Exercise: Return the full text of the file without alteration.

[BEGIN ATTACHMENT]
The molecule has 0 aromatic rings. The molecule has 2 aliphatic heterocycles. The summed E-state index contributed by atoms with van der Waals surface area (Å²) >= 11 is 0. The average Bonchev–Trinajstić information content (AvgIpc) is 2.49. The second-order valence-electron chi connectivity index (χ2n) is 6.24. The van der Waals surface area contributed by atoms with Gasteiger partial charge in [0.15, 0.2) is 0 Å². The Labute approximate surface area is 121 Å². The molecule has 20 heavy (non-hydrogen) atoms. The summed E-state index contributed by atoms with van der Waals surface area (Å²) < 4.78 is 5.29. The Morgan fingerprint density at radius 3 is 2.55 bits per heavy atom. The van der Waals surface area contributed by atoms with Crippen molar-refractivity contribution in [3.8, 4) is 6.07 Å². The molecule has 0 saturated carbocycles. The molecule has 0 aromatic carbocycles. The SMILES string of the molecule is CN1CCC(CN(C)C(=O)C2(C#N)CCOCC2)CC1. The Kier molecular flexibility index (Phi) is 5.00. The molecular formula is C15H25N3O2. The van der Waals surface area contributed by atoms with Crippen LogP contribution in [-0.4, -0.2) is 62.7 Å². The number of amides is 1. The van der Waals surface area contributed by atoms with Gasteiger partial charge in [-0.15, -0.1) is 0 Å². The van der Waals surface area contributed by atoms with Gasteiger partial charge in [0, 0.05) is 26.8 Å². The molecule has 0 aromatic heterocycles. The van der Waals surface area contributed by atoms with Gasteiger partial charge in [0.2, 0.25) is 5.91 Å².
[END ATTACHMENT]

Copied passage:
The molecule has 0 aromatic rings. The molecule has 2 aliphatic heterocycles. The summed E-state index contributed by atoms with van der Waals surface area (Å²) >= 11 is 0. The average Bonchev–Trinajstić information content (AvgIpc) is 2.49. The second-order valence-electron chi connectivity index (χ2n) is 6.24. The van der Waals surface area contributed by atoms with Gasteiger partial charge in [0.15, 0.2) is 0 Å². The Labute approximate surface area is 121 Å². The molecule has 20 heavy (non-hydrogen) atoms. The summed E-state index contributed by atoms with van der Waals surface area (Å²) < 4.78 is 5.29. The Morgan fingerprint density at radius 3 is 2.55 bits per heavy atom. The van der Waals surface area contributed by atoms with Crippen molar-refractivity contribution in [3.8, 4) is 6.07 Å². The molecule has 0 saturated carbocycles. The molecule has 0 aromatic carbocycles. The SMILES string of the molecule is CN1CCC(CN(C)C(=O)C2(C#N)CCOCC2)CC1. The Kier molecular flexibility index (Phi) is 5.00. The molecular formula is C15H25N3O2. The van der Waals surface area contributed by atoms with Crippen LogP contribution in [-0.4, -0.2) is 62.7 Å². The number of amides is 1. The van der Waals surface area contributed by atoms with Gasteiger partial charge in [-0.15, -0.1) is 0 Å². The van der Waals surface area contributed by atoms with Gasteiger partial charge in [0, 0.05) is 26.8 Å². The molecule has 0 aromatic heterocycles. The van der Waals surface area contributed by atoms with Gasteiger partial charge in [0.2, 0.25) is 5.91 Å².